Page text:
How Do We Elect the President? A Discussion With Professor Michael McConnell

In the wake of the first wave of primary voting, former judge and Constitutional Law Professor Michael McConnell will discuss how we elect the President in a live taping of the Stanford Legal podcast. What are the caucus, primary, and convention systems? Why do we have an electoral college? Is there a good system for resolving disputed elections?

This episode originally aired on SiriusXM on February 15, 2020.

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How Do We Elect the President?

With a complex procedure of caucuses, primaries, and the electoral college, the American election process is a seemingly odd system. Joined by SLS’s Richard and Frances Mallery Professor Michael McConnell, Stanford Legal co-hosts Pam Karlan and Joe Bankman address the American presidential election system in light of the upcoming 2020 elections.

Considering the development of the complex electoral procedures, McConnell reports on the historical context that led to the system we have today. Leading back to the founding fathers, coming to a consensus on how to choose a president was extremely difficult, with multiple methods proposed.

The first proposed system was that Congress would decide the president. However, that conflict of interest would inhibit the checks and balances system, so the founding fathers focused on a method to choose the president independently from Congress. The system of popular election was proposed by James Wilson. “Hamilton favored that. Governor Morris favored that. But the main problem with it was simply on the technology of the day and the electoral infrastructure of the day,” says McConnell. Popular election was not feasible given these challenges.

As a result, the proposal to use the electoral college was viewed by the majority to be as close to popular election as possible. “So at the time when the electoral college was dreamed up, it was actually viewed by most of them as being about as close to popular election as we could get,” says McConnell.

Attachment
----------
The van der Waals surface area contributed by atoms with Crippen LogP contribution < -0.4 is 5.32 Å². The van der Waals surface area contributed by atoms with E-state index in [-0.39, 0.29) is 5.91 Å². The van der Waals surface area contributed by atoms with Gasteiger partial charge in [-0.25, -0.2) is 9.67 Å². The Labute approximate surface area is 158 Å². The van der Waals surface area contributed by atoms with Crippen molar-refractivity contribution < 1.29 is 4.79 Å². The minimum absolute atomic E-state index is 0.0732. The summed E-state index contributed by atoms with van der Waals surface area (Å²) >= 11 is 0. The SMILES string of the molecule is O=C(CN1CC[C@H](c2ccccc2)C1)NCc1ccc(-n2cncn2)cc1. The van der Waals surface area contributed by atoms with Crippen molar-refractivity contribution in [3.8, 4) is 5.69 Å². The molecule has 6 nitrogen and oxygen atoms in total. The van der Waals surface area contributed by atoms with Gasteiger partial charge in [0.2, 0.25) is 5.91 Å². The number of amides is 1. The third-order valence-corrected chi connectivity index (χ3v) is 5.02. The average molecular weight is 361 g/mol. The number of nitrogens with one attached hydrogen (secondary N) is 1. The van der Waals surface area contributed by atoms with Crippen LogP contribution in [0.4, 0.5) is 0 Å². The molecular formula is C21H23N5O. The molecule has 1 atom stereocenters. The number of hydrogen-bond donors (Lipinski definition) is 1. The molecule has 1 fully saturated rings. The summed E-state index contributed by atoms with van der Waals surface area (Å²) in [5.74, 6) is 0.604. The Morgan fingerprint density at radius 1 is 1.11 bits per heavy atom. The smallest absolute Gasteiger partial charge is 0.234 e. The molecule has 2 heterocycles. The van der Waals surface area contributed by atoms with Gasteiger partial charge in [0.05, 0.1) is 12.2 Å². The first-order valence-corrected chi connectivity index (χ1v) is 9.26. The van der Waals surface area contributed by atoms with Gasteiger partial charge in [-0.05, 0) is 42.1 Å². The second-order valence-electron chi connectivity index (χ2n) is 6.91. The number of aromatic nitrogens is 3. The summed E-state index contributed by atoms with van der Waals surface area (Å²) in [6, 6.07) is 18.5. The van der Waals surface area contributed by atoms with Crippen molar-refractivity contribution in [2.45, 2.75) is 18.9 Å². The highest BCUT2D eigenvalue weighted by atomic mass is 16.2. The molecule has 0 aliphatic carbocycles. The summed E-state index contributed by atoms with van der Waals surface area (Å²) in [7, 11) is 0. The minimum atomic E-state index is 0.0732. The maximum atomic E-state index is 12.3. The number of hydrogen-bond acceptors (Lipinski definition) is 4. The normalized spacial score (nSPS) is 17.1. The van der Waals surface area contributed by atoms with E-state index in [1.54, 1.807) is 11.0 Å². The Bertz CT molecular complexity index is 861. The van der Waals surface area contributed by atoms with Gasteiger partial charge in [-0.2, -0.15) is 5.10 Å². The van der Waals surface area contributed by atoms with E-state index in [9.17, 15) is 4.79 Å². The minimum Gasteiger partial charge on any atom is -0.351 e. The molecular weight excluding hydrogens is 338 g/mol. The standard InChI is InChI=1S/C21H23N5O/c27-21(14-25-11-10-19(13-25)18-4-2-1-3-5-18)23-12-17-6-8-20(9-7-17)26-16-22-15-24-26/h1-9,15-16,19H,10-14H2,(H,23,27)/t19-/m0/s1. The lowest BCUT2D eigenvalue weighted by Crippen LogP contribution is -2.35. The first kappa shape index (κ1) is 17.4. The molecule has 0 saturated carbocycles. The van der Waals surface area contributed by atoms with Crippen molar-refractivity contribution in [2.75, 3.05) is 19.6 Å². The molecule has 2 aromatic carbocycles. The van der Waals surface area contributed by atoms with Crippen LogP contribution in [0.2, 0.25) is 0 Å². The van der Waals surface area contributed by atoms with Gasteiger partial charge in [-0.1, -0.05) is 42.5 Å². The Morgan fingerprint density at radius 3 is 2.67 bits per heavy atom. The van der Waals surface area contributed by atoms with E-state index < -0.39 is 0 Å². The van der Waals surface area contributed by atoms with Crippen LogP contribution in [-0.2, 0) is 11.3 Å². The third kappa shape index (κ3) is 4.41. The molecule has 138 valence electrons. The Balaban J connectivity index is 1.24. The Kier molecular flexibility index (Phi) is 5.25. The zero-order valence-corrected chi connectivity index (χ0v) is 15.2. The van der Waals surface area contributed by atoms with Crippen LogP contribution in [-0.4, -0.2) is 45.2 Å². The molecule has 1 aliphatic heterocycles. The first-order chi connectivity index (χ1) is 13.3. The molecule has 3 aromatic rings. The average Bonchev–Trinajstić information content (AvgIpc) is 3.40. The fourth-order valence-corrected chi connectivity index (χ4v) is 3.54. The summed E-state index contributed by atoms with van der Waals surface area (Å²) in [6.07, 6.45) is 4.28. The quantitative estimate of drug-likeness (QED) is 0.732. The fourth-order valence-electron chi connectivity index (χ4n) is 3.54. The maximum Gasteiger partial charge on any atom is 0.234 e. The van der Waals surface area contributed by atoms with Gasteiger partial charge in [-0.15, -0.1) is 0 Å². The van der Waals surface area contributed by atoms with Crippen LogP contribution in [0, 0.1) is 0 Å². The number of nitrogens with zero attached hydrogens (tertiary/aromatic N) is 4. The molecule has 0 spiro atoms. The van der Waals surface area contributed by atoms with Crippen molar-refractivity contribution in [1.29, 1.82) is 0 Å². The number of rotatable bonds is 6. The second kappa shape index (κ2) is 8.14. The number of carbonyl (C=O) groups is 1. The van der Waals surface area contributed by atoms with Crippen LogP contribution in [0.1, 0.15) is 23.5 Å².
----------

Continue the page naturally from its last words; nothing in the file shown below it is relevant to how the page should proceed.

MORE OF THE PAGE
While not expected by the founding fathers, the development of two national parties of the level that we have today has incredibly influenced the electoral system. As the parties are now embedded in the process, early Americans did not predict that any single candidate after George Washington would receive a majority of votes nationwide. Today, candidates nominated by one of the two major political parties maintain the most realistic possibility of being elected.

The development of the primary system started in the 20th century, however, the results were simply sources of information, as the parties were not required to follow the results in their nomination. The McGovern reforms in 1972 spurred the movement toward reliance on popular primary election. As a result, the parties relinquished their significant control of the ability to ultimately choose the candidate.

Before these reforms, parties had the control to present a nominee in their best interest, one “who had a serious possibility of commanding a majority and who would be able to govern credibly,” according to McConnell. “Now their job is simply to organize the debates and let the candidates compete.”

Considering modern influences on the election process, the political media environment has evolved significantly. McConnell discusses the effect of the presence of numerous media networks, as with more networks it becomes advantageous to become niche. “That’s you know, Fox,” McConnell explains. “Then once Fox does that, the other three become more radicalized and more homogeneous on the left, and instead of having three more or less homogeneous on networks, we end up having a more polarized media environment.”

Additionally, the discussion of faithless electors, those who ultimately cast their vote for a candidate different from who they previously pledged to support, is a prominent current issue surrounding the election process, with cases in the Supreme Court this year. However, this is no new topic of contention, as it directly leads back to the first presidential election.

“Of course this has happened from the very beginning,” McConnell says. “They didn’t used to call them faithless because, towards the beginning, no one really thought that they had any obligation. This reflects the original idea that the voters didn’t necessarily know who they should be voting for, for president, and so they would choose someone in whom they had faith locally to choose for of them. I predict the Supreme Court is going to hold the faithless electors have a constitutional right to be faithless.”

—Frances Schroeder